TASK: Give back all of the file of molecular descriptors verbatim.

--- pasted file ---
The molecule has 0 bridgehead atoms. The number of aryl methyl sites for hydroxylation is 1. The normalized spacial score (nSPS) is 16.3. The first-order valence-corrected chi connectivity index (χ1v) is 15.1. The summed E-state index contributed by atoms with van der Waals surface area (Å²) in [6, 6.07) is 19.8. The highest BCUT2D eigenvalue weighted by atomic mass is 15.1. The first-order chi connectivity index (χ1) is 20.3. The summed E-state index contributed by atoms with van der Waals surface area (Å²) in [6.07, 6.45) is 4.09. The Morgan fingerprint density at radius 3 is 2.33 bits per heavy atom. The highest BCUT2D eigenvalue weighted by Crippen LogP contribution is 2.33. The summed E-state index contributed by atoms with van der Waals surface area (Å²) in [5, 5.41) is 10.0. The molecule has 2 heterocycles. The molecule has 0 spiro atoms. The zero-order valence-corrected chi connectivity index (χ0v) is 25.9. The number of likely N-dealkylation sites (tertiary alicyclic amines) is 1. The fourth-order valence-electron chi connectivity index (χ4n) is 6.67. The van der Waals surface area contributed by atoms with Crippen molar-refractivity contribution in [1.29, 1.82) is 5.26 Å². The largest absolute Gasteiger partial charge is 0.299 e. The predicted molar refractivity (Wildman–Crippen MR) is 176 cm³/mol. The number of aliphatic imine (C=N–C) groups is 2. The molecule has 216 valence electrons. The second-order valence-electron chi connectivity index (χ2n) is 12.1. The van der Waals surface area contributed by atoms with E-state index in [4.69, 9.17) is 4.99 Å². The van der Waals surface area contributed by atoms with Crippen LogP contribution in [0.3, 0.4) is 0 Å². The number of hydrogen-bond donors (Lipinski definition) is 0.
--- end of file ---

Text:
The molecule has 0 bridgehead atoms. The number of aryl methyl sites for hydroxylation is 1. The normalized spacial score (nSPS) is 16.3. The first-order valence-corrected chi connectivity index (χ1v) is 15.1. The summed E-state index contributed by atoms with van der Waals surface area (Å²) in [6, 6.07) is 19.8. The highest BCUT2D eigenvalue weighted by atomic mass is 15.1. The first-order chi connectivity index (χ1) is 20.3. The summed E-state index contributed by atoms with van der Waals surface area (Å²) in [6.07, 6.45) is 4.09. The Morgan fingerprint density at radius 3 is 2.33 bits per heavy atom. The highest BCUT2D eigenvalue weighted by Crippen LogP contribution is 2.33. The summed E-state index contributed by atoms with van der Waals surface area (Å²) in [5, 5.41) is 10.0. The molecule has 2 heterocycles. The molecule has 0 spiro atoms. The zero-order valence-corrected chi connectivity index (χ0v) is 25.9. The number of likely N-dealkylation sites (tertiary alicyclic amines) is 1. The fourth-order valence-electron chi connectivity index (χ4n) is 6.67. The van der Waals surface area contributed by atoms with Crippen molar-refractivity contribution in [1.29, 1.82) is 5.26 Å². The largest absolute Gasteiger partial charge is 0.299 e. The predicted molar refractivity (Wildman–Crippen MR) is 176 cm³/mol. The number of aliphatic imine (C=N–C) groups is 2. The molecule has 216 valence electrons. The second-order valence-electron chi connectivity index (χ2n) is 12.1. The van der Waals surface area contributed by atoms with E-state index in [4.69, 9.17) is 4.99 Å². The van der Waals surface area contributed by atoms with Crippen LogP contribution in [0.3, 0.4) is 0 Å². The number of hydrogen-bond donors (Lipinski definition) is 0.